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Your Top Creative Runs part 30

Written by rdrsfn82 on Monday, January 31 2011 and posted in Features
Let's end the day with two teams of young heroes that have become cult hits and the follow up series for a creator we saw a little earlier on this list.
77. 98 points - Thor (Jurgens)
#1 - #79 plus a couple of annuals
In 1998 following the end of the Heroes Reborn storyline, Thor was returned to Earth and given a new series, just like most of the other heroes. Dan Jurgens, fresh off his run on Superman that we saw earlier, was chosen to write the series with John Romita Jr. providing the art for most of the first 25 issues before being replaced by various other artists.

The series saw Thor battling with the Dark Gods, beings banished many years ago by the Asgardians to the furthest reaches of the universe, as well as Thor bonding with a new human host named Jake Olsen. The Dark Gods pretended to be the Asgardians in an attempt to start a war with the Olympians, but Thor and Hercules discovered the truth and lead the battle against them. He also added Thor-Girl to the series, an alien girl with cosmic powers that Thor takes in as a sidekick, which was not exactly a high point. However, he also had Thor fight Gladiator, who is basically Superman, so that was cool.

Eventually Odin died, and Thor was separated from Olsen. Thor at first was hesitant, but eventually took over for his father and led to the most controversial decision of Jurgens' run. Upon gaining Odin's power and role as the leader of the Asgardians, Thor decided it was a good idea to move Asgard to Earth, so he did and belief and worship of the Asgardian gods became one of the most popular religions around. Thor felt this was a great thing, and the Avengers did not. So the Avengers tried to reason with Thor, but instead he kicked their asses. This led to mankind turning on the gods and bringing Asgard to rubble. Thor was less than pleased, so he took over the world and ruled it with an iron fist for 200 years. Eventually he realized that he was basically a super villain, so he traveled back in time and rebonded with Olsen to make sure he didn't lose touch with his humanity and turn into a villain. While some people found this story to be really entertaining, others felt it was wildly out of character, even considering the crazy power levels he reached and the fact they might screw with his brain.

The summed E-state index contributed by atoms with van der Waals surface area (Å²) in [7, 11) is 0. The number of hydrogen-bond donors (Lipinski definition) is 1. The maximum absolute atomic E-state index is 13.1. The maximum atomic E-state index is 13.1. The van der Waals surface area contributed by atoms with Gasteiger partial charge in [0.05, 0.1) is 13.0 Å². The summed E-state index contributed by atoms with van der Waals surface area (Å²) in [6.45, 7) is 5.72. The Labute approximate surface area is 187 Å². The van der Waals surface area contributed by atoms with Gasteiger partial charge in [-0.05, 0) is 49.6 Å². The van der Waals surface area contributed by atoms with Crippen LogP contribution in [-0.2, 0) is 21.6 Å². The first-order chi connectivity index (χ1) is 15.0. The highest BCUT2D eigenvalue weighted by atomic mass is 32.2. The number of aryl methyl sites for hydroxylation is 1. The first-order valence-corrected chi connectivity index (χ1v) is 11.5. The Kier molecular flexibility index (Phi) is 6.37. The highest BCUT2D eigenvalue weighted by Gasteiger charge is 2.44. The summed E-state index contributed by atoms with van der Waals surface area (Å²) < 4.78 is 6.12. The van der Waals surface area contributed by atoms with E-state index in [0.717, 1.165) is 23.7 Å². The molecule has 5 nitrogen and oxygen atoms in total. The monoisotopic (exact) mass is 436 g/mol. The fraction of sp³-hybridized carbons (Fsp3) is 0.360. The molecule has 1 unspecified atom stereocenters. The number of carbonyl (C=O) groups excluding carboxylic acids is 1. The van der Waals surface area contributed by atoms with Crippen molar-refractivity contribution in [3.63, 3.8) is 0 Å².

Jurgens left the book after this, and the final arc saw Ragnarok (the death of the gods) come and end the series. With the Asgardians dead, Avengers Disassembled and other stories took place before the character was brought back to life by JMS.

76. 98 points - Young Justice (PAD)
#1 - #55
As much love as this series gets on here, I'm kind of shocked it didn't get some first place votes and that it's not a bit higher.

Anyways, this write-up is brought to us once again by Allen. Take it away!

With most of the Teen Titans no longer being, well, teens, DC put forth a new team centered on three of the most well-known teen heroes in the DCU (Superboy, Impulse, and Robin). First coming together in the Girlfrenzy event during the one-shot Young Justice: The Secret, they were given their own ongoing series written by Peter David and mostly drawn by Todd Nauck.

At the beginning of the ongoing, the team is joined by the android Red Tornado, who acts as a sort of surrogate parent for the team, Wonder Girl, A new Arrowette (the daughter of the original, attempting to embarrass her mother), and Secret, a ghost of unknown origin. The team was led by Robin, who, like his mentor, was intent on keeping his identity secret and never revealed it to his teammates until late in the series. Arrowette would eventually quit her superhero career and the team after the death of her friend and her almost killing the attacker (though she would remain friends with Wonder Girl and a recurring character in the book). Eventually, the team would also add Empress, the daughter of a government agent working against Young Justice and a de-aged Lobo.